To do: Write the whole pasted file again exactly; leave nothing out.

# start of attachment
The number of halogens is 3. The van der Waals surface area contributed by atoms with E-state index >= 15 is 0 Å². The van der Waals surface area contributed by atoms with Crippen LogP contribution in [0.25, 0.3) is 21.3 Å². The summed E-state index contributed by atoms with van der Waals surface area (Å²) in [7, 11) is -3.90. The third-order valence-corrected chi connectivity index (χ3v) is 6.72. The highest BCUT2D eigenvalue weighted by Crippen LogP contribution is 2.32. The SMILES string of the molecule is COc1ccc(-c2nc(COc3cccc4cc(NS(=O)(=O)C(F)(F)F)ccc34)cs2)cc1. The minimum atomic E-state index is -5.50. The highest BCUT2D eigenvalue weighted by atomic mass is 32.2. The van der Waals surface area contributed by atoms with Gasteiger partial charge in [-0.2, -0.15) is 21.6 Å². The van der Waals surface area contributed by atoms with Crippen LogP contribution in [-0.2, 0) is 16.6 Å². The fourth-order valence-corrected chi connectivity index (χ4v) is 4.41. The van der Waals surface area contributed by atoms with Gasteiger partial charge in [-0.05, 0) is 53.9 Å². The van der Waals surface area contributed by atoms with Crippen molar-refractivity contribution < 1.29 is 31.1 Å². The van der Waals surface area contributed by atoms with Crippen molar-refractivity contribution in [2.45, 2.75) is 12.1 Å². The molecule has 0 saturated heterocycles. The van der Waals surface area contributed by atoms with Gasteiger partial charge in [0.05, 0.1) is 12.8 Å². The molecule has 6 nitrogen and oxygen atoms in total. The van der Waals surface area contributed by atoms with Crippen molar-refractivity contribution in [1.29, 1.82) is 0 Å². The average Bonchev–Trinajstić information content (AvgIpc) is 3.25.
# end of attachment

The number of halogens is 3. The van der Waals surface area contributed by atoms with E-state index >= 15 is 0 Å². The van der Waals surface area contributed by atoms with Crippen LogP contribution in [0.25, 0.3) is 21.3 Å². The summed E-state index contributed by atoms with van der Waals surface area (Å²) in [7, 11) is -3.90. The third-order valence-corrected chi connectivity index (χ3v) is 6.72. The highest BCUT2D eigenvalue weighted by Crippen LogP contribution is 2.32. The SMILES string of the molecule is COc1ccc(-c2nc(COc3cccc4cc(NS(=O)(=O)C(F)(F)F)ccc34)cs2)cc1. The minimum atomic E-state index is -5.50. The highest BCUT2D eigenvalue weighted by atomic mass is 32.2. The van der Waals surface area contributed by atoms with Gasteiger partial charge in [-0.2, -0.15) is 21.6 Å². The van der Waals surface area contributed by atoms with Crippen LogP contribution in [-0.2, 0) is 16.6 Å². The fourth-order valence-corrected chi connectivity index (χ4v) is 4.41. The van der Waals surface area contributed by atoms with Gasteiger partial charge in [-0.05, 0) is 53.9 Å². The van der Waals surface area contributed by atoms with Crippen molar-refractivity contribution < 1.29 is 31.1 Å². The van der Waals surface area contributed by atoms with Crippen molar-refractivity contribution in [2.45, 2.75) is 12.1 Å². The molecule has 0 saturated heterocycles. The van der Waals surface area contributed by atoms with Gasteiger partial charge in [0.05, 0.1) is 12.8 Å². The molecule has 6 nitrogen and oxygen atoms in total. The van der Waals surface area contributed by atoms with Crippen molar-refractivity contribution in [1.29, 1.82) is 0 Å². The average Bonchev–Trinajstić information content (AvgIpc) is 3.25.